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Scientists at UCLA, worldwide collaborate to map brain size genes

April 15, 2012|By Eryn Brown, Los Angeles Times / for the Booster Shots blog
  • Researchers around the world combined brain scan and genetics data to look for gene variants associated with brain size and disease.
Researchers around the world combined brain scan and genetics data to look… (Stephen Sedam / Los Angeles…)

Scientists have published a new map of gene variations that influence the risk for various brain diseases and conditions, including Alzheimer’s.

More than 200 researchers involved in Project ENIGMA (for Enhancing Neuro Imaging Genetics through Meta-Analysis) pored over thousands of MRI images and DNA screens from 21,151 healthy people. They looked for specific, heritable gene variations that appeared to cause disease. They sought out gene variants associated with reduced brain size, which is a marker for Alzheimer’s disease and dementia, as well as mental health disorders such as schizophrenia and bipolar disorder. They also discovered gene variants associated with larger brain size and increased intelligence.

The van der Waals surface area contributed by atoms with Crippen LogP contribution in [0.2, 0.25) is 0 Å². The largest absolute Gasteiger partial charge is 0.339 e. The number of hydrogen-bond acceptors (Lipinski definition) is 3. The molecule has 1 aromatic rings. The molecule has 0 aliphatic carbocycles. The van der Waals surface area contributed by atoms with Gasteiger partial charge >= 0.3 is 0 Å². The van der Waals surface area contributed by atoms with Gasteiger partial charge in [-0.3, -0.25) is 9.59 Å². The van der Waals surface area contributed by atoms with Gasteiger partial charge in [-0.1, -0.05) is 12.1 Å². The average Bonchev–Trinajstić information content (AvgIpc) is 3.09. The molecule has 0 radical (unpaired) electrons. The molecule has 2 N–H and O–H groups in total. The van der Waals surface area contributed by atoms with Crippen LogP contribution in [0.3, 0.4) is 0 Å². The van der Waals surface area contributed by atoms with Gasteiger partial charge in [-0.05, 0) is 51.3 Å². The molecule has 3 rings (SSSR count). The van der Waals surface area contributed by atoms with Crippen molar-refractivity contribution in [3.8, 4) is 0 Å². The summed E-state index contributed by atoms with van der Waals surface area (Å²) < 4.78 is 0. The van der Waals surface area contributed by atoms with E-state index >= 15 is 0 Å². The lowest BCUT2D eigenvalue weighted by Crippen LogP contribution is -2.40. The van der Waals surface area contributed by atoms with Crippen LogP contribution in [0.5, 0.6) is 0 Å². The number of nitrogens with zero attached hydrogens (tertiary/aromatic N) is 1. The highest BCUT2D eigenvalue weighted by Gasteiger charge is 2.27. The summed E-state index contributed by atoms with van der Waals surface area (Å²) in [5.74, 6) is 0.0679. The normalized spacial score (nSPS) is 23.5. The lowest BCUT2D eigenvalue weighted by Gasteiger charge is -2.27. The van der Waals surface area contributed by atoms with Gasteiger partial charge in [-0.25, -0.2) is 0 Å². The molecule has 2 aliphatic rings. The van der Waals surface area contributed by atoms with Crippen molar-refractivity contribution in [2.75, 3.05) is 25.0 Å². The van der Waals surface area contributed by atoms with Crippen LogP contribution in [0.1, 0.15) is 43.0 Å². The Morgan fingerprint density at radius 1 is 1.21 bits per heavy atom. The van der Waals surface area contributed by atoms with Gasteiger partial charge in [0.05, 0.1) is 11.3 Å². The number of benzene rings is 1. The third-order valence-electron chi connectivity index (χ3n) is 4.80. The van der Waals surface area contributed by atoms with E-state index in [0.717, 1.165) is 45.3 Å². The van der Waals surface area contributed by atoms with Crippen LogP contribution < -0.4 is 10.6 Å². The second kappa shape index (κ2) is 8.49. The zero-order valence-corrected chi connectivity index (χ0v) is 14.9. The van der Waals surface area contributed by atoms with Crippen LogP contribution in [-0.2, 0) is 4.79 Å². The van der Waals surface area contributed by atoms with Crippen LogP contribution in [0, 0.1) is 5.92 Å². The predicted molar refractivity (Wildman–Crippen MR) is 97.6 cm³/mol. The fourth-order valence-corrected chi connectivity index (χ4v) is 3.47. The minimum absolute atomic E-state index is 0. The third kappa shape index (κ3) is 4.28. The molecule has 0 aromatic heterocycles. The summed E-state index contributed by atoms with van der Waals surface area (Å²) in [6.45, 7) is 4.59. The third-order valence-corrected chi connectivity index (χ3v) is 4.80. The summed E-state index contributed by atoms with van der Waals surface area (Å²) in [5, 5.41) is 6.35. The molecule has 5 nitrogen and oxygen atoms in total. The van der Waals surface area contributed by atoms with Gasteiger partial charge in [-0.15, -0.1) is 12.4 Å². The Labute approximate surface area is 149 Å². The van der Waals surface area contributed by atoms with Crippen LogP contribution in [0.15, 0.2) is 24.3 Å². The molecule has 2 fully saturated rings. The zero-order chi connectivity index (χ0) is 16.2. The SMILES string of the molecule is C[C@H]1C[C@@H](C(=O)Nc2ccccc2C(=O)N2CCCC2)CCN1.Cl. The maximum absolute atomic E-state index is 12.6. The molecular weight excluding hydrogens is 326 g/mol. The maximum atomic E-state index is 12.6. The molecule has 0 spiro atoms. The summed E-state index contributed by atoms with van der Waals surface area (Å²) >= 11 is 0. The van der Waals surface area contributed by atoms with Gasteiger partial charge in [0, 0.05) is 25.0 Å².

The collaboration was led by the Laboratory of Neuro Imaging at UCLA and researchers in Australia and in the Netherlands, who recruited scientists at more than 100 institutions to pool brain scans and genetic information. 

“By sharing our data with Project ENIGMA, we created a sample large enough to reveal clear patterns in genetic variation and show how these changes physically alter the brain,” Paul Thompson, a professor of neurology and psychiatry at UCLA who helped lead the effort, said in a statement.

The research was published online Sunday by the journal Nature Genetics. 

UCLA’s Thompson said that Project Enigma would next look for genes that control the brain’s wiring — which is known to be damaged in diseases like Alzheimer’s and conditions like autism and schizophrenia.


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